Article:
She claims that she knows she is aging but it is not something she can change and she refuses to disappear because of the ageist and sexist feedback she has been getting. It takes tough skin to bear witness to all of this.
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What ‘And Just Like’ Accomplishes For Parker and Co.
In fact with the promotion of the show in December, Sarah Jessica Parker and costars were featured on the cover of Vogue. They all looked stunning and expected positive responses for the show, but as noted before, there were many negative responses from small-minded fans.
The spinoff series follows Carrie (Parker), Miranda (Cynthia Nixon), and Charlotte (Kristina Davis), as we watch their friendship develop in their late 50s. The original series star, Kim Cattrall is unfortunately not returning for the sequel, despite her fame, because of a huge feud she had with Parker on social media.
Nixon echoes Parker’s sentiments saying that she is proud of how the show is still remaining sex-positive despite the age of the charact3ers. Unlike most spinoff shows, like the Gossip Girl spinoff, there is no need to make the show “younger” or add young characters. This is what Parker and Nixon appreciate most – the use of women in their 50s still exploring their sexuality.
Nixon said as much: “I like that we’re not trying to youthify the show. We’re not including, like, a 21-year-old niece.”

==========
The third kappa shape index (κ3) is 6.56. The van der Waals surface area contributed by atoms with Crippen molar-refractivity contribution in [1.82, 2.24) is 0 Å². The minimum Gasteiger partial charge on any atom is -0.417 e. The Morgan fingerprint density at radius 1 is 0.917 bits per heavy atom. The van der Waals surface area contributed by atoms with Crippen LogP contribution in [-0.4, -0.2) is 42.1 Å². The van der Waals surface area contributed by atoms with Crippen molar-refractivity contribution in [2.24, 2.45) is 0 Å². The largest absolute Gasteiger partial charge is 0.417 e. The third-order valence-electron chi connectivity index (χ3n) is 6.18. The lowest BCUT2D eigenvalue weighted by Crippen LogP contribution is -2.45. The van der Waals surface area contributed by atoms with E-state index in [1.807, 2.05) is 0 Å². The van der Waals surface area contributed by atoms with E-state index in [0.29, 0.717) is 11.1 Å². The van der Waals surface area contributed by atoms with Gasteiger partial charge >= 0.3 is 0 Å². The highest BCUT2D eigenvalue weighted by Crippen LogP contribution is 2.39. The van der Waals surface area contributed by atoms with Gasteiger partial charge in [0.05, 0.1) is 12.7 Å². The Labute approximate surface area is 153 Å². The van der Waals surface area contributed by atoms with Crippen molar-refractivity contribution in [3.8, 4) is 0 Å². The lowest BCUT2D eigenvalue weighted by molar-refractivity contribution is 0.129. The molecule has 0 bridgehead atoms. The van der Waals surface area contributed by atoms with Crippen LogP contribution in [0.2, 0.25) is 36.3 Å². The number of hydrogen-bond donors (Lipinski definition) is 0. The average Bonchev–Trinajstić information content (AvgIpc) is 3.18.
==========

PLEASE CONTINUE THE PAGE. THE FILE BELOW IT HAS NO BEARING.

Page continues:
Writers and Producers Comment on the Sexism in the Industry
which is something that continued even after the season aired. Many fans were disappointed that many iconic characters were stripped of their roles but King was expecting that. What he wasn’t expecting was the sexist commentary that came along with it.
“ When we announced And Just Like That, there were a lot of positive reactions, but one bi**** response online was people sharing pictures of the Golden Girls.” He said. “Wow, so it’s either you’re 35, or you’re retired and living in Florida. There’s a missing chapter here.”
Candance Bushnell Chimes In With a Warning to Fans About TV’s False Narrative
Candace Bushnell, the author of the original novel, ‘Sex and the City,’ chimed in with her commentary. She said that the HBO adaptation of her book in the past and even the spinoff should not be treated as a model to live by or follow.
She remarked on the unrealistic nature that TV shows portray men and their relationships with women and how it perpetuates a very sexist perspective. “The reality is, finding a guy is maybe not your best economic choice in the long term. Men can be very dangerous to women in a lot of different ways.”